Today, I'm happy to share the story of two births, written by a friend of mine. Jennifer Cormier is currently a stay-at-home mom to a 2 year old and a 3 ½ year old. She has experienced much in her very short life, but her outlook on life has remained positive.In her free time, she blogs about parenting and her experience with child loss. She is currently looking forward to embarking on the new adventure of being a working mom and a move from southwestern Pennsylvania to Staten Island, New York. You can follow Jenn on her blogs -- Angels & Rainbows -- Jenn's blog on child loss and miscarriage, and Sweetpea Fairie -- Jenn's blog on parenting and life in general.
I am a 32-year-old mother of two beautiful, sweet, caring little girls. My husband and I cannot have any more children. This is not how we had planned for our lives. However, life threw us some curve balls. We've gradually adapted to our life now as parents of two very active little girls.
We consider ourselves very blessed, because both my husband and I were both told we would never have children. In fact, I was told to not even try to get pregnant . . . ever. When I was just 24-years-old, I was told that my body would not allow me to carry a child to term. Because by this time I had already had three miscarriages. By the time I met my husband, we both knew, if things worked out between us, we wanted to try to have children of our own.
About six months before we got married, my then soon-to-be husband went to have a fertility test done. The results were 99.99% that we would never have any children of our own naturally. We tried on and off for a little over a year to have children. In December of 2008, I was feeling sick, along with being tired most of the time. By my birthday, we were fairly certain I was pregnant. We were so excited and elated about the thought of being parents. While I was at work two days later, I began to miscarry. I immediately called my primary care doctor and left work early. I went home to rest, try to relax, and let nature take its course. My husband came home early that day, and held me all weekend long as I cried.
One month later, in January 2009, we took an at home pregnancy test. It was positive -- I was indeed pregnant. This time, we headed straight to my doctor who sent us directly to a wonderful OB-GYN. The entire pregnancy was closely monitored. As the time came near, we went and toured the hospital where we were going to have our child. While I had a very detailed birth plan, I can honestly tell you that nothing fully prepared me for the delivery process.
While I labored at home, I focused all my attention on a picture of my late mother on my dresser, I wound up crying because she would not be there to help me have my child. I looked at my husband's nightstand and saw a picture of his late mother. Trying to relax and breath, I began to feel overwhelmingly alone, despite my husband's constant loving touch. He helped me in and out of the bathtub, up and down while lying down and sitting down. He was my constant, and I surprised him because, despite the amount of pain I was in, I did not swear at all. He told me I could yell at him and scream if I needed to; however, I don't remember doing so. Our oldest daughter's birth is a bit of a blur and a haze as I ended up needing an emergency caesarean. Our oldest daughter’s delivery was not as I had planned or had expected it to be.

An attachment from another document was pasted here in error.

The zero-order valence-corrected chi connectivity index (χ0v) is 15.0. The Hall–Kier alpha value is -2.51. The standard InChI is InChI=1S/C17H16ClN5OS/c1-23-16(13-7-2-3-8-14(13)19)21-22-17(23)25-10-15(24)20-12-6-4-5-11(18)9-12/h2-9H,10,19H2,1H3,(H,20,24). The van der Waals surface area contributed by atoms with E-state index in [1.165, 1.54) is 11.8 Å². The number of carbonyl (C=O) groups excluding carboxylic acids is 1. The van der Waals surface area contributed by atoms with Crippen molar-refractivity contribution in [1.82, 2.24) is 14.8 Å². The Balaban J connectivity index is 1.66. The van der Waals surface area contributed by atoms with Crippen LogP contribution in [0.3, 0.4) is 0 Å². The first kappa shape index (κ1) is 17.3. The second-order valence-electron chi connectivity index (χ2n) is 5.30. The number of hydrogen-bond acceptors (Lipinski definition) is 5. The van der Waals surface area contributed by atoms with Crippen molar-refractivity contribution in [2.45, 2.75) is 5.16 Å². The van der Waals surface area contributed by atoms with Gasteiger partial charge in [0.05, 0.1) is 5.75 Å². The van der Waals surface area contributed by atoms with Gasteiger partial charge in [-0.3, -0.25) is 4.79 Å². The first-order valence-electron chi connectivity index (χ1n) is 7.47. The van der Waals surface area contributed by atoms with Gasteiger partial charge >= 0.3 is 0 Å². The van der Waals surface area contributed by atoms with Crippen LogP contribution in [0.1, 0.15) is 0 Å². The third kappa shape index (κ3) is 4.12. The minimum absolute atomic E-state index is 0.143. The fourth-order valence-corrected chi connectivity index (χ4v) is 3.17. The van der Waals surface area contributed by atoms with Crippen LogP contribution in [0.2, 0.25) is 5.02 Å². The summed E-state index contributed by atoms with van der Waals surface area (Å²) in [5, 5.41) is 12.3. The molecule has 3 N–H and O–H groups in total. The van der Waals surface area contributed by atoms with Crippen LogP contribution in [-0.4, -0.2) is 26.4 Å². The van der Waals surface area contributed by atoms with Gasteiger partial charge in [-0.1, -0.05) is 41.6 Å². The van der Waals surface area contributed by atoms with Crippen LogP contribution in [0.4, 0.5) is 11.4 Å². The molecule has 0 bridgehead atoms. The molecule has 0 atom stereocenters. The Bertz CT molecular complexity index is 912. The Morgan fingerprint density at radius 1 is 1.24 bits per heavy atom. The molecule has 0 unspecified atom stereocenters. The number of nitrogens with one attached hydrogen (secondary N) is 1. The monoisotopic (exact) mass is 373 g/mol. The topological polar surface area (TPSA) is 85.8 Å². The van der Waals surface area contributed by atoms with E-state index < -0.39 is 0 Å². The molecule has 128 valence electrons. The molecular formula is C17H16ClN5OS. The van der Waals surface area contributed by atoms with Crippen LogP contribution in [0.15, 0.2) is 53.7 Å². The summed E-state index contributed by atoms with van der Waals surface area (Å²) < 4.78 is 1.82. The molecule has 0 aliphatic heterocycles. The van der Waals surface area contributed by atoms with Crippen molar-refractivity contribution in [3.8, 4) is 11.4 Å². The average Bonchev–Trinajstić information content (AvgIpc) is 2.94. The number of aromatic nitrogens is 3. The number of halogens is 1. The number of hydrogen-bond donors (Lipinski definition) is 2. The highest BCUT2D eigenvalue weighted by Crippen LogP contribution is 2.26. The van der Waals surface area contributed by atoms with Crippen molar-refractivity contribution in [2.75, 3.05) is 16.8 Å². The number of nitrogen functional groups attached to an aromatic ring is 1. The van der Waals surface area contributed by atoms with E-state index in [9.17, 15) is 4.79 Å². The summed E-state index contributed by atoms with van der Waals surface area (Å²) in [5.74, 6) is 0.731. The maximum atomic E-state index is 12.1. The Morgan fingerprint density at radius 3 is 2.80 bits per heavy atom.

Fast forward to early January of 2011, when we are expecting yet again. This time I wanted to try to have a vaginal birth after a c-section (VBAC). As the time neared, I started having contractions. However, they weren’t consistent, so it is chalked up to being Braxton Hicks. The next day, we headed off to an ultrasound to check on the position of our little one, only to find out while still experiencing some labor pains, that our sweet bundle of joy was transverse breech. The ultrasound tech called the doctor to see about scheduling a c-section that day. However, my OB declined and advised we set up an appointment with him the first thing the next morning. So I went home where I continued to experience labor. I lacked an appetite, so I did not eat much. Every time I did manage to eat anything, my body quickly rejected it. So I stuck to water and ice chips at home all night long until we headed off to the OB appointment the next morning.
We were brought in quickly to see our OB, who explained that he would prefer to wait until the baby's lungs had developed more, perhaps another 2-3 more weeks. After much discussion, we ultimately agree to have our little girl that very day. It wound up starting out as a slow admitting process, but sped up when my contractions became increasingly constant and steady. Both of my OBs and their intern wound up rushing from lunch to the Operating Room. My husband was there the entire time, calm and cool as a cucumber. I remember my youngest daughter's birth more clearly, but bits of it are still hazy.
I am so thankful for modern medicine, because without it, I would not be here to tell you my birth stories. I would not be here to be the mother I am to my very sweet girls. My birth plans didn’t pan out as I had thought they would. But I was blessed to have two wonderful rainbows after experiencing more than a lifetime of loss. I wish both my mom and my mother-in-law would have been in the delivery room to coach me through the labor process. But my husband and I feel that they both sent us our very sweet girls. Thank you for reading my birth story and I hope if you've experienced a pregnancy loss that you, too, will be able to someday have a birth story of your own.